When I made the cake, I used my food processor to chop up the strawberries. I used a bundt pan, and I've also made it in mini loaf pans. I even added pineapple to one cake, and it was delicious! This recipe is very forgiving, so use the fruit you have, and enjoy! This is such a great way to really dress up a store-bought cake mix, but if you have a yellow cake recipe that you love, you can use that as well!

Strawberry upside-down cake

1 pound strawberries, smashed or chopped into small pieces
1 package strawberry-flavored gelatin powder (or use your favorite flavor)
3 cups miniature marshmallows
Yellow cake mix and ingredients needed to prepare it, or your favorite homemade yellow cake recipe

1. Spread strawberries into the bottom of a prepared cake pan. Sprinkle gelatin powder evenly over the top. Sprinkle marshmallows on top.

2. Prepare cake mix batter. Pour evenly over the strawberries and marshmallows in the pan. Bake according to cake directions.

3. Let cool and invert cake onto a platter or cake stand. Top cake slices with whipped cream if desired.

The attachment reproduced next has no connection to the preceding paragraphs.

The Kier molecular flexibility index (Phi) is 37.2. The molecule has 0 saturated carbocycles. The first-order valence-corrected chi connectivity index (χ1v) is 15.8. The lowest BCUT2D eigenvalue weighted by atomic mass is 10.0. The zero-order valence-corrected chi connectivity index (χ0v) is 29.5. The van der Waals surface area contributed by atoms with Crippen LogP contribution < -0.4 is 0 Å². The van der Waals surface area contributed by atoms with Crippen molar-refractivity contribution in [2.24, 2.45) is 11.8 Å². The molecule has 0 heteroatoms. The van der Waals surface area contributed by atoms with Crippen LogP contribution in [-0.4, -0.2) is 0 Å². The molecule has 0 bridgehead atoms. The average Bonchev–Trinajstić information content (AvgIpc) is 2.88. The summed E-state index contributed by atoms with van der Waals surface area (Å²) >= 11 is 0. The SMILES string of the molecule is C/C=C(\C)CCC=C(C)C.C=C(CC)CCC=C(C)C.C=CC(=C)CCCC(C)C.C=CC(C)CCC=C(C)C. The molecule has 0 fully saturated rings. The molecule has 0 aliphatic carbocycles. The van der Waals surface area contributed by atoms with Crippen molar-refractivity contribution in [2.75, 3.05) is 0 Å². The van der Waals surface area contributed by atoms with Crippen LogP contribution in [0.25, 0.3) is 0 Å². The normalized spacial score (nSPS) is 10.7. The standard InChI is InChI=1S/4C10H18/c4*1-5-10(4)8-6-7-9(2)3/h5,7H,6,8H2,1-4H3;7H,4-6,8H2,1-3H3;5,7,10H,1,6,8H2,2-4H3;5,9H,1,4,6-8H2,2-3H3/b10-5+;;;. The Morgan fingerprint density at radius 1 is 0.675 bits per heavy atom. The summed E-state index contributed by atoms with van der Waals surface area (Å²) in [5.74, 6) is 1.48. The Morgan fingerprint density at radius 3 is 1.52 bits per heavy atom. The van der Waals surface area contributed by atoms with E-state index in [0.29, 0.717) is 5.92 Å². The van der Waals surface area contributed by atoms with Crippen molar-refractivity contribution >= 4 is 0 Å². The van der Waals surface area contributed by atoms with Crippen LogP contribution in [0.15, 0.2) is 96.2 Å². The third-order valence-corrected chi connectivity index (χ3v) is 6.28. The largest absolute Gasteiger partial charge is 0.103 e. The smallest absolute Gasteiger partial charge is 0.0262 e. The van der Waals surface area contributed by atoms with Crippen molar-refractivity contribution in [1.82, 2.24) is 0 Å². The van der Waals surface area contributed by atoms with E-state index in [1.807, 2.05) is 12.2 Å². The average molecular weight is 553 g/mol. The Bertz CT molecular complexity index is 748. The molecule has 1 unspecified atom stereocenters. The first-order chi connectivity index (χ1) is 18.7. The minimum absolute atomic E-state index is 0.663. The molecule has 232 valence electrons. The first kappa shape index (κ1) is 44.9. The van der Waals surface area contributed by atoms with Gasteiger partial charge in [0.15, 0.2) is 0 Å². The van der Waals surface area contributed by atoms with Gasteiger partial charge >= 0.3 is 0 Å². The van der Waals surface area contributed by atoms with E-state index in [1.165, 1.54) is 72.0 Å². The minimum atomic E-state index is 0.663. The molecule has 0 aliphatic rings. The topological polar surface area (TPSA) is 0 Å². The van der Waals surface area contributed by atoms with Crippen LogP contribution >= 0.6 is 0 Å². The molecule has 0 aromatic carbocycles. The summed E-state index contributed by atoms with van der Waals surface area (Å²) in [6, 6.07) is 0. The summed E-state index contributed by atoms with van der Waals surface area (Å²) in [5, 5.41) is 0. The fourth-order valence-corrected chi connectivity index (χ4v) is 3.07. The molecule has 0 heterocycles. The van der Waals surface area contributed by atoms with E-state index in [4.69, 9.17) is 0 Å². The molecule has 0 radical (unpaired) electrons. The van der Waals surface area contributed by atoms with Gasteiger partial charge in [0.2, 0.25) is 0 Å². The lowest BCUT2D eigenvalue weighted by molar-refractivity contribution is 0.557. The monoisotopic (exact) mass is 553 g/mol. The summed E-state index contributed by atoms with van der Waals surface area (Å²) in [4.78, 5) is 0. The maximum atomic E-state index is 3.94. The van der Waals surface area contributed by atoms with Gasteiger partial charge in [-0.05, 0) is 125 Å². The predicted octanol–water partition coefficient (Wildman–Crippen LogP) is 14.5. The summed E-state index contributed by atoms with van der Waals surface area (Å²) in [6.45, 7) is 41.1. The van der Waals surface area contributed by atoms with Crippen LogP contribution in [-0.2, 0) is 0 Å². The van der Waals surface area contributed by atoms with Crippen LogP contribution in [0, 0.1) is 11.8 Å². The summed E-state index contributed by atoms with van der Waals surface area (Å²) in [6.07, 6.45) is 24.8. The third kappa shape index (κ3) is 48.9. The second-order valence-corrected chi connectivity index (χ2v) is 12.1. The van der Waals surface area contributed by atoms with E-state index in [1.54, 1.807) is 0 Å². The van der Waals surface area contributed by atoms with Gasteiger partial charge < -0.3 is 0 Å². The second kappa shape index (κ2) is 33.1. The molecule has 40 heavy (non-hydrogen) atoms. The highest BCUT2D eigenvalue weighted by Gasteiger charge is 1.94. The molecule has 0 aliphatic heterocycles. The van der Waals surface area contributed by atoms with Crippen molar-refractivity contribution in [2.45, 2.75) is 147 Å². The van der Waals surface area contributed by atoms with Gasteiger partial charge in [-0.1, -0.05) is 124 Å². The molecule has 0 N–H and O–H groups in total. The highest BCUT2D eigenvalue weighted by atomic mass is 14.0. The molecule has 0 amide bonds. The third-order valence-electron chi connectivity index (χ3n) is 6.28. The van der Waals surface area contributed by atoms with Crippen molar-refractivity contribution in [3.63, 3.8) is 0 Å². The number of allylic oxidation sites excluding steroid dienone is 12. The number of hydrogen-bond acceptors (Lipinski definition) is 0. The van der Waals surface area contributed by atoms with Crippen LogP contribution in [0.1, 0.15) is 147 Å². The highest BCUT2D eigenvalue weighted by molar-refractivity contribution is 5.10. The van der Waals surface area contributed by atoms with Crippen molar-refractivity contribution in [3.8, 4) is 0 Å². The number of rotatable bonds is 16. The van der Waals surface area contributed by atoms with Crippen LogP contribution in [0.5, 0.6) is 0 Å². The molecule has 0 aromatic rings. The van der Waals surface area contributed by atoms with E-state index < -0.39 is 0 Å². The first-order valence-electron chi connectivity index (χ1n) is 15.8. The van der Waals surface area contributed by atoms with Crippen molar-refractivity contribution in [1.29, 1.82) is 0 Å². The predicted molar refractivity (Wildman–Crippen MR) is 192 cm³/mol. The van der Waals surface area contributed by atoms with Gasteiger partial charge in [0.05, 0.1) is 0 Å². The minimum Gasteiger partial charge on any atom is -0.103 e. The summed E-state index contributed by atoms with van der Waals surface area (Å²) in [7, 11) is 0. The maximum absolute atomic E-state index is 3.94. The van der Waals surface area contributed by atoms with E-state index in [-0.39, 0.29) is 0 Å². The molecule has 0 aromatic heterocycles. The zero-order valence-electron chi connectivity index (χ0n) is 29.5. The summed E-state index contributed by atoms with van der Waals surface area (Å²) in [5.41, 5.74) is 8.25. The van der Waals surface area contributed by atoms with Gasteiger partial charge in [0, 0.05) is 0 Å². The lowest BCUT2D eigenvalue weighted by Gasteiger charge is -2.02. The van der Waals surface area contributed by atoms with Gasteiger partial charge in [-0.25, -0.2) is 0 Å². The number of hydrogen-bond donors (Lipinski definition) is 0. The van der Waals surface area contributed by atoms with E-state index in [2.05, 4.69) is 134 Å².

February 20, 2015

Slow-cooker ground beef sandwiches

Growing up in Iowa, Maid-Rite loose-meat sandwiches were a favorite! People in other parts of the country may not see what the big deal is, but they are so good! Sadly, the restaurant in my hometown that served these tasty treats is no longer in business, so I've had to resort to making my own sandwiches. There are several copycat recipes on the internet, and after trying a few different combinations, I found a sandwich I think is pretty darned close!

3 lbs ground beef, uncooked
1 cup water
2 Tbsp. brown sugar
2 Tbsp. apple cider vinegar
2 Tbsp. Worcestershire sauce
1 Tbsp. soy sauce
1 Tbsp. dried minced onion
2 beef boullion cubes (or equivalent powder)